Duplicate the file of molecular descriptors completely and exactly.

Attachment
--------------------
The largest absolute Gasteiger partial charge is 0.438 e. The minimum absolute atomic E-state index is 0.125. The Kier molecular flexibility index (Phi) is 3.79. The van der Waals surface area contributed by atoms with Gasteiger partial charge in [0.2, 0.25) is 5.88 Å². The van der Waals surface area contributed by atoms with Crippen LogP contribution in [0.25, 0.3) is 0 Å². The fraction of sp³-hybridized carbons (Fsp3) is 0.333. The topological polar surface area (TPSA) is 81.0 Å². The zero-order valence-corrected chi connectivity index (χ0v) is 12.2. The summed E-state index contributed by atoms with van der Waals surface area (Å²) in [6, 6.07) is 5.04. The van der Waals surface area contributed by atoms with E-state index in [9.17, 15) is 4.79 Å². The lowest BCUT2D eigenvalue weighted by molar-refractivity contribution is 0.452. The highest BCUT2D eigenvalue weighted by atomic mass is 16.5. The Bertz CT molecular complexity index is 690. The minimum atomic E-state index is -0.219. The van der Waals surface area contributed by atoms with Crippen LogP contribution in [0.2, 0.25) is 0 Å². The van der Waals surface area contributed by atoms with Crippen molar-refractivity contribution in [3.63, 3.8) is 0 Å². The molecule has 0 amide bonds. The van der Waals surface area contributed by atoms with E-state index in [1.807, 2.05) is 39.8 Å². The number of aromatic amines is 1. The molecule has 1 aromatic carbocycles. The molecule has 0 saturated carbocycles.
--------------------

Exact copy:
The largest absolute Gasteiger partial charge is 0.438 e. The minimum absolute atomic E-state index is 0.125. The Kier molecular flexibility index (Phi) is 3.79. The van der Waals surface area contributed by atoms with Gasteiger partial charge in [0.2, 0.25) is 5.88 Å². The van der Waals surface area contributed by atoms with Crippen LogP contribution in [0.25, 0.3) is 0 Å². The fraction of sp³-hybridized carbons (Fsp3) is 0.333. The topological polar surface area (TPSA) is 81.0 Å². The zero-order valence-corrected chi connectivity index (χ0v) is 12.2. The summed E-state index contributed by atoms with van der Waals surface area (Å²) in [6, 6.07) is 5.04. The van der Waals surface area contributed by atoms with E-state index in [9.17, 15) is 4.79 Å². The lowest BCUT2D eigenvalue weighted by molar-refractivity contribution is 0.452. The highest BCUT2D eigenvalue weighted by atomic mass is 16.5. The Bertz CT molecular complexity index is 690. The minimum atomic E-state index is -0.219. The van der Waals surface area contributed by atoms with Crippen LogP contribution in [0.2, 0.25) is 0 Å². The van der Waals surface area contributed by atoms with Crippen molar-refractivity contribution in [3.63, 3.8) is 0 Å². The molecule has 0 amide bonds. The van der Waals surface area contributed by atoms with E-state index in [1.807, 2.05) is 39.8 Å². The number of aromatic amines is 1. The molecule has 1 aromatic carbocycles. The molecule has 0 saturated carbocycles.